What happens to us as the wild world unravels? Vanishing, an occasional essay series, explores some of the human stakes of the wildlife extinction crisis.
In February, winter storm Uri encased the Texas trees in thick sleeves of ice. Overhead frozen leaves jangled like chimes in the wind. When the weight got to be too much, the fibrous cedars splintered. The oaks simply dropped limbs like too-heavy barbells. Closer to the ground, agave and sago palms congealed beneath unfamiliar layers of snow and ice.
In Austin, where I live, winter dips below freezing once every 10 years. This time the temperature plunged not just below freezing but into the single digits. And there it sat, not just overnight or two, but for five long days.
When it warmed, finally, spoonfuls of ice rained down, one from each cupped leaf. Later, the ice-burnt leaves fell too. Tattered rags of grasses and cacti, bedraggled palm fronds and battered bamboos were all that remained on the ground. Everything was shades of beige; nature’s color faded with the snow melt.
As a science writer who’d been working on a book about coral for the two years before that winter, I felt the shift viscerally. This must be what it feels like when coral reefs bleach, I thought.
Because of Covid travel restrictions, I haven’t experienced a mass coral bleaching myself. Almost exactly a year before Uri, I’d had to cancel a research trip to the Great Barrier Reef just as a major heat wave approached. On Twitter, I followed Terry Hughes, an Australian coral scientist who performs aerial surveys of the reef. He posted videos, halos of white reefs surrounding low-lying islands, writing: “It’s been a shitty, exhausting day on the #GreatBarrierReef. I feel like an art lover wandering through the Louvre…as it burns to the ground.”
In the weeks after Uri, the rosemary that I’d nurtured since my teenage daughter was born turned brittle. The tangerine tree I’d planted as a memorial to my grandmother, which had just yielded its first crop, also died. The jasmine became sharpened straw that lashed my arms as I ripped it out.
When underwater photographer Richard Vevers dove on a bleached reef, he said, “I can’t even tell you how bad I smelt after the dive — the smell of millions of rotting animals.” Around my house in Uri’s aftermath, the agave and the prickly pears melted, their juices flowing down the streets in brownish streaks. The air filled with the smell of their fermentation and rot.
Acoustic scientist Tim Gordon spoke of the sound of a bleached reef. “When the coral dies, the fish and shrimp that make noise are gone. They are like the birds in the forest without the trees.” He measured a 75% decrease in sound on the Great Barrier Reef following a bleaching.
I don’t know where the doves that coo and the mockingbirds that chatter went, but I didn’t hear their calls after Uri. Flocks of red-breasted robins, birds I’d rarely seen, plucked the husks of just frozen insects. The frequent reverberations of woodpeckers sounded of easy purchase in sickened wood.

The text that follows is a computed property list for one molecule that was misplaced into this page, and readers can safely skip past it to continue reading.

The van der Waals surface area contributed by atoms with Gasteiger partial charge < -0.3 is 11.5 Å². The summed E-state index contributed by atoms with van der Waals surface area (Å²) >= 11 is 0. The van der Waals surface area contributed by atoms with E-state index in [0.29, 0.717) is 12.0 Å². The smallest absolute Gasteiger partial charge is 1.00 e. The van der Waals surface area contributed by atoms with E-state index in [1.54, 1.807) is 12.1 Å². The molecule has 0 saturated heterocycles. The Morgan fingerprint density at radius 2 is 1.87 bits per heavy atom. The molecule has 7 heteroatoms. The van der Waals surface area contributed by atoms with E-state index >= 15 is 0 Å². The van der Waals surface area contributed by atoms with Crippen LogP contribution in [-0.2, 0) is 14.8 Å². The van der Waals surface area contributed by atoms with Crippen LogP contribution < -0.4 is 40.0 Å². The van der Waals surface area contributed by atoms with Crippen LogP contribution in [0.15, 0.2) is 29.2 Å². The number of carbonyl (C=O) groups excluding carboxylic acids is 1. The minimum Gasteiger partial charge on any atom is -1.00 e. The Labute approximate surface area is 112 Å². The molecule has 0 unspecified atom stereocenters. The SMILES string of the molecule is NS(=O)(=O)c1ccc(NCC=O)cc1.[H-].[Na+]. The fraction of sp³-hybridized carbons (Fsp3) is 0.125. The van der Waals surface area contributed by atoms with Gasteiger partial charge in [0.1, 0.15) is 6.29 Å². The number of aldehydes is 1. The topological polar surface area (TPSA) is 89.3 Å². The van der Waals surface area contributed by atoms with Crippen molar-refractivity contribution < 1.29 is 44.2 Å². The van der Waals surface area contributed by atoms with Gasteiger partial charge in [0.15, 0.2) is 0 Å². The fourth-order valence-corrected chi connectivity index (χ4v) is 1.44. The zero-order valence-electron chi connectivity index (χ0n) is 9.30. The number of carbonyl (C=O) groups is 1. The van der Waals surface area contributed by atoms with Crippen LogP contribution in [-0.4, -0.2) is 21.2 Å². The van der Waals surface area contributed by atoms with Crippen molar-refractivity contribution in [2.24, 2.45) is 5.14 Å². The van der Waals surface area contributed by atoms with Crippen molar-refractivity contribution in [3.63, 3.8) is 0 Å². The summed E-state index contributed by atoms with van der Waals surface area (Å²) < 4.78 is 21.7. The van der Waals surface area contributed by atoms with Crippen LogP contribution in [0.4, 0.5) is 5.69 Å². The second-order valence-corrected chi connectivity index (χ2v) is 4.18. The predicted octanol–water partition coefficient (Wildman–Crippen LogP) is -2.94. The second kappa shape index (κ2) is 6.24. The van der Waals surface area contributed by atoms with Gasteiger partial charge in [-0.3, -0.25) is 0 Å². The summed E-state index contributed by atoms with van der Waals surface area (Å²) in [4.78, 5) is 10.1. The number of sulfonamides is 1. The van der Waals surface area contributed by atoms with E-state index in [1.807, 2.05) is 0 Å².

The poles have warmed almost four times faster than the rest of our planet, making its temperature difference less different than my temperate home. As a result, the jet stream is more likely to jump its bank and make an excursion. This year it meandered all the way to Texas, bringing Uri’s frigid air with it.
Coral bleaching occurs because of a temperature excursion too. Scientists studying climate change calculate the seas have absorbed heat equivalent to three nuclear bombs a second for the past 25 years. Already ocean temperatures have risen by almost 1.5 degrees Fahrenheit. Ocean heat waves have doubled with frequency, become more intense, and more extensive since 1982. Pile a heat wave on top of a warmer ocean, and you reach the limit where corals bleach. Recovery isn’t certain.
Since the 1980s, coral mass bleachings have increased in frequency from once every 25 to 30 years to once every six years. A multi-year mass bleaching from 2015 to 2017 affected 75% of the planet’s coral. The one I missed in 2020 was the Great Barrier Reef’s most widespread yet, blanketing all the regions of its 1,400-mile-long extent. Of all the animals in the sea, according to a recent report, coral is the species group most likely to go extinct.
And yet all the people I spoke to about what it’s like to dive on a bleached reef say this: It’s painfully grim, but never complete. Amid the skeletal fields, a few coral survive, always.
Likewise, in my yard, the destruction wasn’t complete. After cutting back its browned leaves, the iris sprung from the browned ground and unfurled its yellow bloom. Amid the dead rosebushes, one variety survived, its fuchsia inflorescence a beacon of hope. Green stripes of life emerged from the base of the bamboo. When the young shoots unfurled, they stole my attention. My mind very quickly began to erase the losses. I focused on the blooming and recovery. In nature’s resilience, we soothe ourselves with a balm of optimism.
The struggle for life on the reef is always intractable. Submerged, we’re buffered by gear, our senses muted by technology. Our time underwater is always short. Masked by the waves, distracted by recovery, it’s impossible to know what we’re losing on the reef the way we know our own backyard.
For both, the losses fade much too easily away. But only if we let them.